Supercharging your Brand Tracking

Laura Anderson, Quantitative Account Director, had a lightbulb moment whilst reflecting on a recent experience with a food tracking app. She realized that to supercharge your brand tracking, you need to keep four essential elements on your radar.

My husband Tim has just spent two weeks undergoing mini food experiments (only eating bacon for breakfast one day was a highlight, logging every single thing he ate was not) while his blood sugar and fat were measured. This was part of a personalized nutrition program, touted as the world’s largest nutrition-science study, that says it can help you understand how food affects your body. The other night he got an email with a summary of his results and we were fascinated by the data it gave him, but also mildly baffled by some of the suggestions. Somehow it made me think about my day to day, and challenges clients have had with tracking

Remember it’s a point in time

In market research, if you’re doing an annual survey it’s important to think about what is going on in the industry and consumer’s lives when you pick the fieldwork period, and as much as possible keep this constant in future waves. Tim was a bit disappointed that his current diet is rubbish for both his blood fat and blood sugar. I helpfully reminded him that he’d stopped tracking when he hadn’t been drinking alcohol and just before eating copious amounts of ice cream and ham (not together) on our holiday to Barcelona, so it was probably painting a rosier picture than reality. One way to address this is to do continuous tracking over time, so that you can understand the impact of seasonality, major events and competitor advertising and activity. Savvy design and modern methods mean continuous tracking is more affordable than many clients fear

You can only get out what you put in

One of the recommendations he was given was to swap our normal wholemeal bread for rye bread. Not particularly keen on giving up my normal brand, I asked if wholemeal was generally better than white bread. He hadn’t eaten white bread in the two weeks he was tracked so didn’t have that information. Just like in tracking surveys, you cannot answer a question if you don’t have the data.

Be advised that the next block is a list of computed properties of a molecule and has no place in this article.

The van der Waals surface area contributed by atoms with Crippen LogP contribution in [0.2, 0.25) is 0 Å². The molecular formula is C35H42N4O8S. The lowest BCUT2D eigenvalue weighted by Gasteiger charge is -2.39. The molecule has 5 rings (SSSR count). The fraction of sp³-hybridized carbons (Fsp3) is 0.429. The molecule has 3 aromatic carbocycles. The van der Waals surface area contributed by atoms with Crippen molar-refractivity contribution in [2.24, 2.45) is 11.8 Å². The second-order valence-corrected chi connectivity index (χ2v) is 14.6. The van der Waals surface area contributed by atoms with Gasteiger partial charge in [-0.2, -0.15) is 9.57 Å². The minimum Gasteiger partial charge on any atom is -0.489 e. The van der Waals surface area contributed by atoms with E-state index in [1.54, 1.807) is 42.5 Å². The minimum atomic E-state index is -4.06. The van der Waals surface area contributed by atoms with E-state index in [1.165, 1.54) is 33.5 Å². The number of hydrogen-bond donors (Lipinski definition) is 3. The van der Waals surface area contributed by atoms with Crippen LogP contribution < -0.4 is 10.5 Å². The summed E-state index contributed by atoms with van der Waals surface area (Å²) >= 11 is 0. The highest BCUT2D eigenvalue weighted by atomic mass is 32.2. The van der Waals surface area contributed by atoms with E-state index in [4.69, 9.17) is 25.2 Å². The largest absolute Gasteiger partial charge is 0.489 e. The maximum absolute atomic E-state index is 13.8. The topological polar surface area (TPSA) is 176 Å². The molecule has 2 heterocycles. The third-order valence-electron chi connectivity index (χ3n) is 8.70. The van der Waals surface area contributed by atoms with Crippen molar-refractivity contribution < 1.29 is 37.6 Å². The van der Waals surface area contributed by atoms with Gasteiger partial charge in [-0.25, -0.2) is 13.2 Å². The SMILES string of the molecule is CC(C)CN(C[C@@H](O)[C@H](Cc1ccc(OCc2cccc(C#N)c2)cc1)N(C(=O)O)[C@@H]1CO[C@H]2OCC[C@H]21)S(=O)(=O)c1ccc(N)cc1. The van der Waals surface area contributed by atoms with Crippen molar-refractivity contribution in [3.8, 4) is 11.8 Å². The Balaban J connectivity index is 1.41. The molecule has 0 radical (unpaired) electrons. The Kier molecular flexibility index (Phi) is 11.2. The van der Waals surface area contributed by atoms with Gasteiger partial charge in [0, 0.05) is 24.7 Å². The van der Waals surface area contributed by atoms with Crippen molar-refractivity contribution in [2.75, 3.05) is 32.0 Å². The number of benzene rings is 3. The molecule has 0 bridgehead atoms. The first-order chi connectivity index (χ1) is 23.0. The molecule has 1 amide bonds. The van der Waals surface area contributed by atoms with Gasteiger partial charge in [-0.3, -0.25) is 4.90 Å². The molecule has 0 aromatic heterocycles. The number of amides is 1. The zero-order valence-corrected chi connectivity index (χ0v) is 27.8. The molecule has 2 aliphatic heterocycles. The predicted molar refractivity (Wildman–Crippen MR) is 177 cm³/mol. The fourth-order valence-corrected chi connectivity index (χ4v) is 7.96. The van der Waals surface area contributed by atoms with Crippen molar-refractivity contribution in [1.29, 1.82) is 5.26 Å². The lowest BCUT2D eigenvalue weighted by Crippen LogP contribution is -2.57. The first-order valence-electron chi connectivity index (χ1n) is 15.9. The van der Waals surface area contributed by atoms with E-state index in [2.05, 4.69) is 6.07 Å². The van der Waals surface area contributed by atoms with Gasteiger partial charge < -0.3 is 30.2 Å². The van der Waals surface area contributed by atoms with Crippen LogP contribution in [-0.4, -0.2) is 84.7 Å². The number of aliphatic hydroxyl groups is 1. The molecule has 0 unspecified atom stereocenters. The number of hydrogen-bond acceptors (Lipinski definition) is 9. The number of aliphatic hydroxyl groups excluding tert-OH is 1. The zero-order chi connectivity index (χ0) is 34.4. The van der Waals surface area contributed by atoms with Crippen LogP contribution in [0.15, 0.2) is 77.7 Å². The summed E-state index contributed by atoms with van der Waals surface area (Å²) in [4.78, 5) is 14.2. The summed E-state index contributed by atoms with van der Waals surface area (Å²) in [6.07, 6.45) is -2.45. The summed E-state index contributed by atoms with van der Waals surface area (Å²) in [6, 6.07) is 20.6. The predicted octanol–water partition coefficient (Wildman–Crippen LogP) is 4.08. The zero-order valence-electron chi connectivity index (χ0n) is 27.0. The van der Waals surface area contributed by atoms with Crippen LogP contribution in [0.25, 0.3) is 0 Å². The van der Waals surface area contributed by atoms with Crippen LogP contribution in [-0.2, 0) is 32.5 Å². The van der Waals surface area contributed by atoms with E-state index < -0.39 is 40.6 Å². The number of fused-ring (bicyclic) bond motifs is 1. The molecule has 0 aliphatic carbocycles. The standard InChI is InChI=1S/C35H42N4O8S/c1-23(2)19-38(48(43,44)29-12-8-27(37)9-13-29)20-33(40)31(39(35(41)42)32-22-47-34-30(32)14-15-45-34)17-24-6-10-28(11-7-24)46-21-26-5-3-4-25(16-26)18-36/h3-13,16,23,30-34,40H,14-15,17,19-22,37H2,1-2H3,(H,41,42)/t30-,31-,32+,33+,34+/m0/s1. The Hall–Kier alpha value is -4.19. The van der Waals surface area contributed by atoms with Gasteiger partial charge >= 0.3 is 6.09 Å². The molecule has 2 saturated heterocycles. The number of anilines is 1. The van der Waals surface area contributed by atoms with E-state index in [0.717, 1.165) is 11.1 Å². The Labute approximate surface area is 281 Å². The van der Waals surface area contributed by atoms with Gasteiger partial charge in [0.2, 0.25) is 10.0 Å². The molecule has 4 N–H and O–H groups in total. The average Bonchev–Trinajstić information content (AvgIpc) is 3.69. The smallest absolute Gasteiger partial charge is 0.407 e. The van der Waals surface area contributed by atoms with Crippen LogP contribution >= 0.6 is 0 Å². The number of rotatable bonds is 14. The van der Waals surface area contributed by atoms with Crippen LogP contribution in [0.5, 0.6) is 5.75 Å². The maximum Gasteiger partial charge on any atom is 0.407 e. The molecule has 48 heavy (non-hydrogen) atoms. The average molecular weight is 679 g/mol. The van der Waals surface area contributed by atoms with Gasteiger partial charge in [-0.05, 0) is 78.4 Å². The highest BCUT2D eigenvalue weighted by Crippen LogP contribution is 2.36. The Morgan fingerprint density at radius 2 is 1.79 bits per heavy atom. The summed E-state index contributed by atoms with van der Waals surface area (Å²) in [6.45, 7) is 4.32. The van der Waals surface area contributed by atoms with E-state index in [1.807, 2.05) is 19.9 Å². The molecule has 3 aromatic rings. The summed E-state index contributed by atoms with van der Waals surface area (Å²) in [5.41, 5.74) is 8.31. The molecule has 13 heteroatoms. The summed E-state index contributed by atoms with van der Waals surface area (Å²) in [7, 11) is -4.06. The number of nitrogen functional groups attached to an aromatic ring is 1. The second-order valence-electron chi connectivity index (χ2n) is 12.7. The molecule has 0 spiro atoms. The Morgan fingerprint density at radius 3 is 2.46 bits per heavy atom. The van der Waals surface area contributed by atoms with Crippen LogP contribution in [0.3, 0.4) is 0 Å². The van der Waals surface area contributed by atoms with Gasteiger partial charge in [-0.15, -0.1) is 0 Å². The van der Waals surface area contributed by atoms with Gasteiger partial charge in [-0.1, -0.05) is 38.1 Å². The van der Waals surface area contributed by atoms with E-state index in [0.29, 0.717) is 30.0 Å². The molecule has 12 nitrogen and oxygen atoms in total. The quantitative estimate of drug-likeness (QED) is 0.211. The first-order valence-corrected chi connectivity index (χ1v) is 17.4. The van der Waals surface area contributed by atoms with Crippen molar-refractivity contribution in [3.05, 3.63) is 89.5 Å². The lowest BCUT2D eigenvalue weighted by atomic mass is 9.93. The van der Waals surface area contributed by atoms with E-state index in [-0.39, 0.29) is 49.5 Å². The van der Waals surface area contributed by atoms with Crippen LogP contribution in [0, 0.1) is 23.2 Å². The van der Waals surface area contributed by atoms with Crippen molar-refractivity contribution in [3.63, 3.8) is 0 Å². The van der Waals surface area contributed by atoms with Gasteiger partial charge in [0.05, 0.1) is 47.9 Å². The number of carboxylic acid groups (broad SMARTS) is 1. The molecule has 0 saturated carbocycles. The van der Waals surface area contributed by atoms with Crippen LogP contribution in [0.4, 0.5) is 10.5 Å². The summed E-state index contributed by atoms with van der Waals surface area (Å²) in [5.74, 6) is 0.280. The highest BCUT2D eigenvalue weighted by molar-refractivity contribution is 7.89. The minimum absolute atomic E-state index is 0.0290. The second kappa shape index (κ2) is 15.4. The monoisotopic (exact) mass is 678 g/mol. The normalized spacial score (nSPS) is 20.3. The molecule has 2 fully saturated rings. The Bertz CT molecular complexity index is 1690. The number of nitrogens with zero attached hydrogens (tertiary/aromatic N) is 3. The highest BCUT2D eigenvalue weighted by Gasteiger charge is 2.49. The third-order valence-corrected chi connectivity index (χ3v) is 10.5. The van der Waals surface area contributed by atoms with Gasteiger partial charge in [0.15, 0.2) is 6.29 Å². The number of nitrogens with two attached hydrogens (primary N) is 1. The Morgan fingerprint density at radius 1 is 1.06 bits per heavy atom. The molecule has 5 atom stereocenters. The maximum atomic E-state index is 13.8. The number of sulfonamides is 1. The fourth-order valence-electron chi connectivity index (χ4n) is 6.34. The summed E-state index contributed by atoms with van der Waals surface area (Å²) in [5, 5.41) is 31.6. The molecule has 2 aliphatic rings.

Make things easy on the user

Intrigued but on the fence, I asked whether he would recommend the programme. He said it was interesting, but if he had known that the food logging was so intensive and awkward to use then he probably wouldn’t have signed up in the first place. This wasn’t surprising to me, as we have spent a lot of time at The Nursery working on keeping surveys short, simple and engaging to combat dropping response rates and keeping data quality up.

Ensure recommendations are specific and achievable

Something he did appreciate was that the recommendations were clear (swap X food for Y food), which is much easier to follow than “cut down on sugar” or “reduce fat”.  They also made sense thinking about everything that he already knew about nutrition and how he felt after eating certain types of food. Learning about people's thoughts and experiences is usually interesting, but if the research you do doesn’t lead to suggestions on how to answer your business questions then it is more “nice to have” than business critical.

I haven’t signed up to the programme yet… The data nerd in me is sorely tempted, but maybe I’ll just use the money to stock up on more Jaffa Cakes.

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